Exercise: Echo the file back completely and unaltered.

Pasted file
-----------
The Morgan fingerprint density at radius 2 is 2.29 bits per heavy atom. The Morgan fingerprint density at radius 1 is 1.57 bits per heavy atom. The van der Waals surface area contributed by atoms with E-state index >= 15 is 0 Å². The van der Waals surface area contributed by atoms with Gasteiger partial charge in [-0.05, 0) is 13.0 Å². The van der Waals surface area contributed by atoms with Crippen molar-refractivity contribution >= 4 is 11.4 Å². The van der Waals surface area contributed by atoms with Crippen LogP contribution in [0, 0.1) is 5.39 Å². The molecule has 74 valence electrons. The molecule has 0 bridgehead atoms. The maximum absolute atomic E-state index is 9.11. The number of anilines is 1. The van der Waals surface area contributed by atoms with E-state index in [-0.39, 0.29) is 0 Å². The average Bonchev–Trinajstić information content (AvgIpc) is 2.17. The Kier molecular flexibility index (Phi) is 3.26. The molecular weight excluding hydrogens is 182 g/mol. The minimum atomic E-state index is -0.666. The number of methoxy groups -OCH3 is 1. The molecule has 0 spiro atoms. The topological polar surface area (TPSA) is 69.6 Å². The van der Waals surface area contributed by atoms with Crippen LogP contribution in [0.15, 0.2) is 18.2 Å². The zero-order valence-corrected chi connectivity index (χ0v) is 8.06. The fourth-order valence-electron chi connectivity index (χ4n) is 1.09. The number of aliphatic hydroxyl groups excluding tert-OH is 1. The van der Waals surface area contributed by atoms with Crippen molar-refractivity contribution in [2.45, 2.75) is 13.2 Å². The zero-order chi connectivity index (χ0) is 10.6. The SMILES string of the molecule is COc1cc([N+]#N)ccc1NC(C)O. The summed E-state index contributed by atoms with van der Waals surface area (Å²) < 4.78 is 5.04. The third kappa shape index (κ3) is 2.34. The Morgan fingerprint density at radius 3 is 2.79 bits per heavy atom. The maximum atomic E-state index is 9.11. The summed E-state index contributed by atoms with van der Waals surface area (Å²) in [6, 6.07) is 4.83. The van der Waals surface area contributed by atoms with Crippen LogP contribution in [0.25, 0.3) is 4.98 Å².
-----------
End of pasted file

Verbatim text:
The Morgan fingerprint density at radius 2 is 2.29 bits per heavy atom. The Morgan fingerprint density at radius 1 is 1.57 bits per heavy atom. The van der Waals surface area contributed by atoms with E-state index >= 15 is 0 Å². The van der Waals surface area contributed by atoms with Gasteiger partial charge in [-0.05, 0) is 13.0 Å². The van der Waals surface area contributed by atoms with Crippen molar-refractivity contribution >= 4 is 11.4 Å². The van der Waals surface area contributed by atoms with Crippen LogP contribution in [0, 0.1) is 5.39 Å². The molecule has 74 valence electrons. The molecule has 0 bridgehead atoms. The maximum absolute atomic E-state index is 9.11. The number of anilines is 1. The van der Waals surface area contributed by atoms with E-state index in [-0.39, 0.29) is 0 Å². The average Bonchev–Trinajstić information content (AvgIpc) is 2.17. The Kier molecular flexibility index (Phi) is 3.26. The molecular weight excluding hydrogens is 182 g/mol. The minimum atomic E-state index is -0.666. The number of methoxy groups -OCH3 is 1. The molecule has 0 spiro atoms. The topological polar surface area (TPSA) is 69.6 Å². The van der Waals surface area contributed by atoms with Crippen LogP contribution in [0.15, 0.2) is 18.2 Å². The zero-order valence-corrected chi connectivity index (χ0v) is 8.06. The fourth-order valence-electron chi connectivity index (χ4n) is 1.09. The number of aliphatic hydroxyl groups excluding tert-OH is 1. The van der Waals surface area contributed by atoms with Crippen molar-refractivity contribution in [2.45, 2.75) is 13.2 Å². The zero-order chi connectivity index (χ0) is 10.6. The SMILES string of the molecule is COc1cc([N+]#N)ccc1NC(C)O. The summed E-state index contributed by atoms with van der Waals surface area (Å²) < 4.78 is 5.04. The third kappa shape index (κ3) is 2.34. The Morgan fingerprint density at radius 3 is 2.79 bits per heavy atom. The maximum atomic E-state index is 9.11. The summed E-state index contributed by atoms with van der Waals surface area (Å²) in [6, 6.07) is 4.83. The van der Waals surface area contributed by atoms with Crippen LogP contribution in [0.25, 0.3) is 4.98 Å².